Michael S Symonds v. Michael J Astrue

Filing 19

MEMORANDUM OPINION AND ORDER by Magistrate Judge Ralph Zarefsky. (ib)

Download PDF
O 1 2 3 4 5 6 7 8 UNITED STATES DISTRICT COURT 9 CENTRAL DISTRICT OF CALIFORNIA 10 11 MICHAEL S. SYMONDS, Plaintiff, 12 13 14 15 16 vs. MICHAEL J. ASTRUE, Commissioner of Social Security, Defendant. ) ) ) ) ) ) ) ) ) ) ) CASE NO. ED CV 12-00467 RZ MEMORANDUM OPINION AND ORDER 17 Although Plaintiff Michael Symonds claimed disability based on his carpal 18 tunnel syndrome and his knee problems, in this Court he asserts errors only with respect 19 to the impairment to his knees. He argues (1) that the Administrative Law Judge did not 20 provide sufficient reasons to reject certain medical evidence, and Plaintiff’s own testimony; 21 and (2) that the Administrative Law Judge wrongly rejected the testimony of the treating 22 physicians. The Court assumes that Plaintiff has erroneously stated a third argument, that 23 “the ALJ incorrectly found that Mr. Symonds can return to his past relevant work” 24 (Plaintiff’s Memorandum at 3:3-4), since the Administrative Law Judge explicitly found 25 that Plaintiff cannot return to his past relevant work. [AR 25] Furthermore, in the 26 introduction to his argument, Plaintiff identifies a Dr. Dinh (Plaintiff’s Memorandum at 27 3:3), but he does not later discuss any such doctor and the Court assumes that Plaintiff has 28 1 misstated the name of the doctor. Accordingly, the Court addresses only the two 2 arguments that Plaintiff in fact asserts. The Court finds neither to be persuasive.1 3 The familiar law, which both parties cite, holds that an administrative law 4 judge is not bound to accept a claimant’s assertions as to the levels of his pain, but that, if 5 the impairment can reasonably give rise to pain and the claimant is not malingering, then 6 the administrative law judge must give specific and legitimate reasons for discrediting the 7 claims of pain. Bunnell v. Sullivan, 947 F.2d 341 (9th Cir. 1991) (en banc); Smolen v. 8 Chater, 80 F.3d 1273 (9th Cir. 1996). The Administrative Law Judge has used a formulaic 9 finding that Plaintiff’s assertions are overstated [AR at 23] but, in this case at least, the 10 boilerplate finding is explicated in other parts of the decision, and those explanations are 11 sufficient. 12 Plaintiff complains that the Administrative Law Judge wrongly relied on 13 objective medical evidence to discredit Plaintiff’s complaints of pain. Contrary to 14 Plaintiff’s assertion that “a rejection of a claimant’s testimony based on a lack of objective 15 evidence is always legally insufficient” (Plaintiff’s Memorandum at 7:25-8:1), the Ninth 16 Circuit has held that “[w]hile subjective pain testimony cannot be rejected on the sole 17 ground that it is not fully corroborated by objective medical evidence, the medical evidence 18 is still a relevant factor in determining the severity of the claimant’s pain and its disabling 19 effects. 20 C.F.R. § 404.1529(c)(2)” Rollins v. Massanari, 261 F. 3d 853, 857 (9th Cir. 20 2001). The medical evidence that Plaintiff complains of is the Administrative Law Judge’s 21 reference to the fact that Plaintiff’s knee was stable. [AR 23] That is, however, what the 22 medical professionals stated [AR 747, cited by the Administrative Law Judge at AR 22] 23 and Plaintiff’s argument that it was not stable then because it may have become unstable 24 later does not follow. Plaintiff’s effort to make his later surgery into an argument that the 25 26 27 28 1 Plaintiff at one point also refers to the Administrative Law Judge’s rejecting “Monique Davis’s testimony” (Plaintiff’s Memorandum 6:11), which the Court assumes to be a mistake, since the reference is to the Plaintiff in this case. -2- 1 Appeals Council did not have a basis for rejecting the opinion of a treating physician is a 2 simple red herring. 3 In any event, the Administrative Law Judge did not rely on a conflict with the 4 medical evidence to discredit Plaintiff’s claim that his pain prevented him from working. 5 The Administrative Law Judge also referred to the fact that Plaintiff followed a routine of 6 going to school four days a week — including getting up early, taking the bus to school and 7 presumably moving from class to class and then taking the bus home — and, performing 8 chores such as mowing the lawn, which the Administrative Law Judge noted required 9 significant exertion of both hands and knees, thereby discrediting the notion that Plaintiff’s 10 knees were as impaired as Plaintiff asserted. [AR 23] This was appropriate. The 11 Administrative Law Judge is entitled to view activities that are inconsistent with claims of 12 disability as a basis for discrediting a claimant, Bunnell, 947 F.2d at 346, and this clearly 13 was such activity. 14 The Administrative Law Judge also noted that Plaintiff’s assertion that he 15 required a cane was not entirely credible because he told one of his doctors that he did not 16 require a cane, and that there was no indication that one was prescribed. [AR 23] In this 17 Court, Plaintiff does not challenge the first part of this explanation, and challenges the 18 second part by saying that, since a physician later recommended that he stop using a cane, 19 a physician must have recommended earlier that he start using one. The analysis is not 20 logical, and it does not help Plaintiff; if it was recommended that he not use a cane, then 21 presumably one was not needed. 22 Administrative Law Judge was entitled to interpret the evidence as showing an 23 inconsistency between Plaintiff’s statements and the actual record; even if a different 24 interpretation also would be acceptable, the Court is not free to second-guess this one. 25 Batson v. Commissioner, 359 F.3d 1190, 1196 (9th Cir. 2004). In any event, the analysis is off the mark; the 26 The last factor referenced by the Administrative Law Judge was that Plaintiff 27 settled his Worker’s Compensation case for his knee for $5,000. The Administrative Law 28 Judge stated that “this would indicate something less than the very serious injuries -3- 1 [Plaintiff] alleged.” [AR 23] Plaintiff rightly takes issue with this remark; a settlement is 2 a compromise, and is reached for any number of reasons, and the Administrative Law 3 Judge’s inference is not susceptible to any kind of verification. However, this was but one 4 of many reasons given by the Administrative Law Judge for not treating Plaintiff’s knee 5 impairment as preventing him from working, and the error here does not alone justify a 6 remand. In accordance with the foregoing, the decision of the Commissioner is 7 8 9 affirmed. DATED: December 27, 2012 10 11 RALPH ZAREFSKY UNITED STATES MAGISTRATE JUDGE 12 13 14 15 16 17 18 19 20 21 22 23 24 25 26 27 28 -4-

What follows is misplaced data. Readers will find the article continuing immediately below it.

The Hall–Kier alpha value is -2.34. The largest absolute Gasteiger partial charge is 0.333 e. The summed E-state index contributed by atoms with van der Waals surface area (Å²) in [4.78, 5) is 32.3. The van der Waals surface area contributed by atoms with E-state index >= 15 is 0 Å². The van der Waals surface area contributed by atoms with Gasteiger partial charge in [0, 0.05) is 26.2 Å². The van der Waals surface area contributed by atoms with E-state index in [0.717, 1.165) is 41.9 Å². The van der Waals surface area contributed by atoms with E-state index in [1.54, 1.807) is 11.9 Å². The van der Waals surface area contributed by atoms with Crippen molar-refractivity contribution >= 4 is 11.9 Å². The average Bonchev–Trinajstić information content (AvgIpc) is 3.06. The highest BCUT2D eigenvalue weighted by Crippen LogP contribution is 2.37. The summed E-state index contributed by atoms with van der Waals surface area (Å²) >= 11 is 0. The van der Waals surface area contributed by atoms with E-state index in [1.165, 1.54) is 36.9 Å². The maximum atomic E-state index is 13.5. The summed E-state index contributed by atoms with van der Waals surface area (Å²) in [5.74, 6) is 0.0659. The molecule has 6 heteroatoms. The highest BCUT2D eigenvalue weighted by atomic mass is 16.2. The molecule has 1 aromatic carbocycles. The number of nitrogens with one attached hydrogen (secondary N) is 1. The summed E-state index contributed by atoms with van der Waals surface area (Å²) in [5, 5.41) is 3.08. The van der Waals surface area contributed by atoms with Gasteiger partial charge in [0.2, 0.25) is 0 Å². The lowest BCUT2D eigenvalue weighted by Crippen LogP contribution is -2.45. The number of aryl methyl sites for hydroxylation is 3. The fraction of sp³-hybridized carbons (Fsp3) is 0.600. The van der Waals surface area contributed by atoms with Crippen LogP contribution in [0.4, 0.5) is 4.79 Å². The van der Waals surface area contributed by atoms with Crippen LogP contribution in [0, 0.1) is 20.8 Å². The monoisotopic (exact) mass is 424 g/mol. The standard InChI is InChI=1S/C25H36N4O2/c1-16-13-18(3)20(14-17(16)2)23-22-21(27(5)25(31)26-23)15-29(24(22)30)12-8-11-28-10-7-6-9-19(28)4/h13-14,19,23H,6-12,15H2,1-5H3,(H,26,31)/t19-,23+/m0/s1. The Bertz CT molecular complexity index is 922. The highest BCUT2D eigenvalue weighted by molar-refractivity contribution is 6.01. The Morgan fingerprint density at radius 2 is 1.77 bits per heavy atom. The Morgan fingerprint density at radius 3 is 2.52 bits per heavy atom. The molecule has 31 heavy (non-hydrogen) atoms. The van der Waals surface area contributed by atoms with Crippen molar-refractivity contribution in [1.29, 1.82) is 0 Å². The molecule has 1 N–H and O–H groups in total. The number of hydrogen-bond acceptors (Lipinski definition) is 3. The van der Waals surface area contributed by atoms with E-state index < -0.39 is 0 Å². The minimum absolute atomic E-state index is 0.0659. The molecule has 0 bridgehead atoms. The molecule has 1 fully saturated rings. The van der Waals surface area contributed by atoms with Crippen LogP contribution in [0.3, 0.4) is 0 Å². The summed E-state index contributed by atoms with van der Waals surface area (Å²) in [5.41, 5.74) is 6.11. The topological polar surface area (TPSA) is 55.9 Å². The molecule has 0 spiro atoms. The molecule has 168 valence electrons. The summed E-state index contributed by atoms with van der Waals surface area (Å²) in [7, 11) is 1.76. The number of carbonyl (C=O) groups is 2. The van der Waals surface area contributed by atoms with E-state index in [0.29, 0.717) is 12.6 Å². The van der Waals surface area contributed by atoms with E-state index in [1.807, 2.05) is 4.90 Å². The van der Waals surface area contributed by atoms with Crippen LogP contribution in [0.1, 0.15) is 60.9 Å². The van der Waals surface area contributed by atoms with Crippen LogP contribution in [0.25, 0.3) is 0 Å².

Disclaimer: Justia Dockets & Filings provides public litigation records from the federal appellate and district courts. These filings and docket sheets should not be considered findings of fact or liability, nor do they necessarily reflect the view of Justia.


Why Is My Information Online?